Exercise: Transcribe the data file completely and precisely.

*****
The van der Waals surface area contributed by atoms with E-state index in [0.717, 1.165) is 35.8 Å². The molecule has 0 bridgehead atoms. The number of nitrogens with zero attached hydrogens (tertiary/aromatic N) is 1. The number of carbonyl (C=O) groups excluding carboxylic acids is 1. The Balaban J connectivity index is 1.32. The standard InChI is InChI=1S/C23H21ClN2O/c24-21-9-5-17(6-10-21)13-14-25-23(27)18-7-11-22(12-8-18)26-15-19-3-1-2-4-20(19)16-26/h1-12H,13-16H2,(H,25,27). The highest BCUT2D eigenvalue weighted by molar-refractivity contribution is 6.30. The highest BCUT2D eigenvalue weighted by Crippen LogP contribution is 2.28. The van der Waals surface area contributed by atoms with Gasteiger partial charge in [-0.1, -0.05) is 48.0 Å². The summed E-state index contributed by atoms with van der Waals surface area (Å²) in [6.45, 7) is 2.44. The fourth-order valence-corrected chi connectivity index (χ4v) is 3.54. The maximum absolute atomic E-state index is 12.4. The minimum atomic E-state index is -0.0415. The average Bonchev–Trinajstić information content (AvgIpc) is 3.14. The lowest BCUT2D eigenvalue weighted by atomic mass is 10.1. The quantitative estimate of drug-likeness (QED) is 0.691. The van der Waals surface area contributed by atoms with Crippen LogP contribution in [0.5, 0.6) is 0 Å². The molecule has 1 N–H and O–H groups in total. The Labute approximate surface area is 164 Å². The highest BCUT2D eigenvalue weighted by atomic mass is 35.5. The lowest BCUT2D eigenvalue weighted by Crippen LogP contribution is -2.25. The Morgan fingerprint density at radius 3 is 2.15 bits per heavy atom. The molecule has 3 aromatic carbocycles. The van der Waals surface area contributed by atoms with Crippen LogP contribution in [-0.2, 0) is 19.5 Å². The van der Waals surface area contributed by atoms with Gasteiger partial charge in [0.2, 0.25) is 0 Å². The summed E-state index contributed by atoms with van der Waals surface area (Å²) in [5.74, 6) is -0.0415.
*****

The van der Waals surface area contributed by atoms with E-state index in [0.717, 1.165) is 35.8 Å². The molecule has 0 bridgehead atoms. The number of nitrogens with zero attached hydrogens (tertiary/aromatic N) is 1. The number of carbonyl (C=O) groups excluding carboxylic acids is 1. The Balaban J connectivity index is 1.32. The standard InChI is InChI=1S/C23H21ClN2O/c24-21-9-5-17(6-10-21)13-14-25-23(27)18-7-11-22(12-8-18)26-15-19-3-1-2-4-20(19)16-26/h1-12H,13-16H2,(H,25,27). The highest BCUT2D eigenvalue weighted by molar-refractivity contribution is 6.30. The highest BCUT2D eigenvalue weighted by Crippen LogP contribution is 2.28. The van der Waals surface area contributed by atoms with Gasteiger partial charge in [-0.1, -0.05) is 48.0 Å². The summed E-state index contributed by atoms with van der Waals surface area (Å²) in [6.45, 7) is 2.44. The fourth-order valence-corrected chi connectivity index (χ4v) is 3.54. The maximum absolute atomic E-state index is 12.4. The minimum atomic E-state index is -0.0415. The average Bonchev–Trinajstić information content (AvgIpc) is 3.14. The lowest BCUT2D eigenvalue weighted by atomic mass is 10.1. The quantitative estimate of drug-likeness (QED) is 0.691. The van der Waals surface area contributed by atoms with Crippen LogP contribution in [0.5, 0.6) is 0 Å². The molecule has 1 N–H and O–H groups in total. The Labute approximate surface area is 164 Å². The highest BCUT2D eigenvalue weighted by atomic mass is 35.5. The lowest BCUT2D eigenvalue weighted by Crippen LogP contribution is -2.25. The Morgan fingerprint density at radius 3 is 2.15 bits per heavy atom. The molecule has 3 aromatic carbocycles. The van der Waals surface area contributed by atoms with Crippen LogP contribution in [-0.2, 0) is 19.5 Å². The van der Waals surface area contributed by atoms with Gasteiger partial charge in [0.2, 0.25) is 0 Å². The summed E-state index contributed by atoms with van der Waals surface area (Å²) in [5.74, 6) is -0.0415.